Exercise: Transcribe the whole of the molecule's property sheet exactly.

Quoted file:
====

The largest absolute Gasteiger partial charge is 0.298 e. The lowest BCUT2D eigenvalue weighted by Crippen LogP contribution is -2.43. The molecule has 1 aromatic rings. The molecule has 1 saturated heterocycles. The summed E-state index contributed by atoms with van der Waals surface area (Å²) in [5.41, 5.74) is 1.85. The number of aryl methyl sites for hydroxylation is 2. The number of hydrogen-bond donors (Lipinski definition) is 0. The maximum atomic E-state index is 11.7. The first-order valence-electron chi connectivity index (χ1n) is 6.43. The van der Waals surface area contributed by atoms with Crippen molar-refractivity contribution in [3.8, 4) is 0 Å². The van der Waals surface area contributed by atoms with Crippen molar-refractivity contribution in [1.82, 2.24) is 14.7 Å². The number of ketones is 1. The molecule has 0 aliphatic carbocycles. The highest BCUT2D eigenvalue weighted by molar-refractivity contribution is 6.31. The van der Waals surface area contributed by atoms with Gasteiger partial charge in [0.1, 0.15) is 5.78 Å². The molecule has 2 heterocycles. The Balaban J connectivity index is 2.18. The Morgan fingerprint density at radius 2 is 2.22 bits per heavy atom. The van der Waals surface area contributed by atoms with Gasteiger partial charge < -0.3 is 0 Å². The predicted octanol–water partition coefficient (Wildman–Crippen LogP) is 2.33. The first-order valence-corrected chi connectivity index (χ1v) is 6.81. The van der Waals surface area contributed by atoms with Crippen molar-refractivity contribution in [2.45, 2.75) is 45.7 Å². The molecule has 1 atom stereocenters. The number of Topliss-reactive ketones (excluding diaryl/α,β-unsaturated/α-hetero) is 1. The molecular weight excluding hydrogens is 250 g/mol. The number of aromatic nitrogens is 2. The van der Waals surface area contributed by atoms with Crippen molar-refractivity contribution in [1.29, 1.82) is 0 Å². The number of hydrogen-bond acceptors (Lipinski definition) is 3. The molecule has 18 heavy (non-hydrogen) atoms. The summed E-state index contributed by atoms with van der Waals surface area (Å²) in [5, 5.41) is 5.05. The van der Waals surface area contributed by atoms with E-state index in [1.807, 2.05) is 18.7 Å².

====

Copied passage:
The largest absolute Gasteiger partial charge is 0.298 e. The lowest BCUT2D eigenvalue weighted by Crippen LogP contribution is -2.43. The molecule has 1 aromatic rings. The molecule has 1 saturated heterocycles. The summed E-state index contributed by atoms with van der Waals surface area (Å²) in [5.41, 5.74) is 1.85. The number of aryl methyl sites for hydroxylation is 2. The number of hydrogen-bond donors (Lipinski definition) is 0. The maximum atomic E-state index is 11.7. The first-order valence-electron chi connectivity index (χ1n) is 6.43. The van der Waals surface area contributed by atoms with Crippen molar-refractivity contribution in [3.8, 4) is 0 Å². The van der Waals surface area contributed by atoms with Crippen molar-refractivity contribution in [1.82, 2.24) is 14.7 Å². The number of ketones is 1. The molecule has 0 aliphatic carbocycles. The highest BCUT2D eigenvalue weighted by molar-refractivity contribution is 6.31. The van der Waals surface area contributed by atoms with Gasteiger partial charge in [0.1, 0.15) is 5.78 Å². The molecule has 2 heterocycles. The Balaban J connectivity index is 2.18. The Morgan fingerprint density at radius 2 is 2.22 bits per heavy atom. The van der Waals surface area contributed by atoms with Gasteiger partial charge < -0.3 is 0 Å². The predicted octanol–water partition coefficient (Wildman–Crippen LogP) is 2.33. The first-order valence-corrected chi connectivity index (χ1v) is 6.81. The van der Waals surface area contributed by atoms with Crippen molar-refractivity contribution in [2.45, 2.75) is 45.7 Å². The molecule has 1 atom stereocenters. The number of Topliss-reactive ketones (excluding diaryl/α,β-unsaturated/α-hetero) is 1. The molecular weight excluding hydrogens is 250 g/mol. The number of aromatic nitrogens is 2. The van der Waals surface area contributed by atoms with Crippen molar-refractivity contribution in [1.29, 1.82) is 0 Å². The number of hydrogen-bond acceptors (Lipinski definition) is 3. The molecule has 18 heavy (non-hydrogen) atoms. The summed E-state index contributed by atoms with van der Waals surface area (Å²) in [5, 5.41) is 5.05. The van der Waals surface area contributed by atoms with E-state index in [1.807, 2.05) is 18.7 Å².